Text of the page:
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Historical records of coastal eutrophication-induced hypoxia

Author(s): A. J. Gooday | F. Jorissen | L. A. Levin | J. J. Middelburg | S. W. A. Naqvi | N. N. Rabalais | M. Scranton | J. Zhang

Journal: Biogeosciences Discussions
ISSN 1810-6277

Volume: 6;
Issue: 1;
Start page: 2567;
Date: 2009;
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Under certain conditions, sediment cores from coastal settings subject to hypoxia can yield records of environmental changes over time scales ranging from decades to millennia, sometimes with a resolution of as little as a few years. A variety of biological and geochemical proxies derived from such cores have been used to reconstruct the development of eutrophication and hypoxic conditions over time. Proxies based on 1) the preserved remains of benthic organisms (mainly foraminiferans and ostracods), 2) sedimentary features (e.g. laminations) and 3) sediment chemistry and mineralogy (e.g. presence of sulphides and redox-sensitive trace elements) reflect conditions at or close to the seafloor. Those based on 4) the preserved remains of planktonic organisms (mainly diatoms and dinoflagellates), 5) pigments and lipid biomarkers derived from prokaryotes and eukaryotes and 6) organic C, N and their isotope values reflect conditions in the water column. However, the interpretation of these proxies is not straightforward. A central difficulty concerns the fact that hypoxia is strongly correlated with, and often induced by, organic enrichment (eutrophication), making it difficult to separate the effects of these phenomena in sediment records. The problem is compounded by the enhanced preservation in anoxic and hypoxic sediments of organic microfossils and biomarkers indicating eutrophication. The use of hypoxia-specific indicators, such as the trace metals molybdenum and rhenium and the bacterial biomarker isorenieratene, which have not been used often in historical studies, may provide a way forward. All proxies of bottom-water hypoxia are basically qualitative; their quantification presents a major challenge to which there is currently no satisfactory solution. Finally, it is important to separate the effects of natural ecosystem variability from anthropogenic effects. Despite these problems, in the absence of historical data for dissolved oxygen concentrations, the analysis of sediment cores can provide plausible reconstructions of the temporal development of human-induced hypoxia, and associated eutrophication, in vulnerable coastal environments.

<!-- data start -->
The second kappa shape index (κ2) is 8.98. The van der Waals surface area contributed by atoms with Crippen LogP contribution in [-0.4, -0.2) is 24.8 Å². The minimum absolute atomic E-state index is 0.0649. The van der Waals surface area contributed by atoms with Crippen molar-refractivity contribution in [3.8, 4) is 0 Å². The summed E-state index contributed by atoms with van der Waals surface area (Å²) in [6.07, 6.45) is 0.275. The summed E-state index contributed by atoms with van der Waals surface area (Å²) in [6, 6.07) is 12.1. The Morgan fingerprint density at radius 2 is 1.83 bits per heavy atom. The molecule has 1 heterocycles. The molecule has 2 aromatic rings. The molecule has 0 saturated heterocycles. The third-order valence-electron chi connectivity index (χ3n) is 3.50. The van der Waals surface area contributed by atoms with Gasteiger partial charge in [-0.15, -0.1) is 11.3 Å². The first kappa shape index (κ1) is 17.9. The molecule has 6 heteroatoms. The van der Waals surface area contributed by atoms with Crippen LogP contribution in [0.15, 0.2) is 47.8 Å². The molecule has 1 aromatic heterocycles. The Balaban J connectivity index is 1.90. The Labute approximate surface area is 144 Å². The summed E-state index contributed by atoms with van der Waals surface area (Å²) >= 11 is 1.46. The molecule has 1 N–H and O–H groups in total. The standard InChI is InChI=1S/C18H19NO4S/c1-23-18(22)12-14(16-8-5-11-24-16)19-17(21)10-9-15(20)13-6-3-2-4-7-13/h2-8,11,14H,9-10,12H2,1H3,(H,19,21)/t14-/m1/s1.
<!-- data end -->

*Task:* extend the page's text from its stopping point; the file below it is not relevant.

Tango Jona
Tangokurs Rapperswil-Jona

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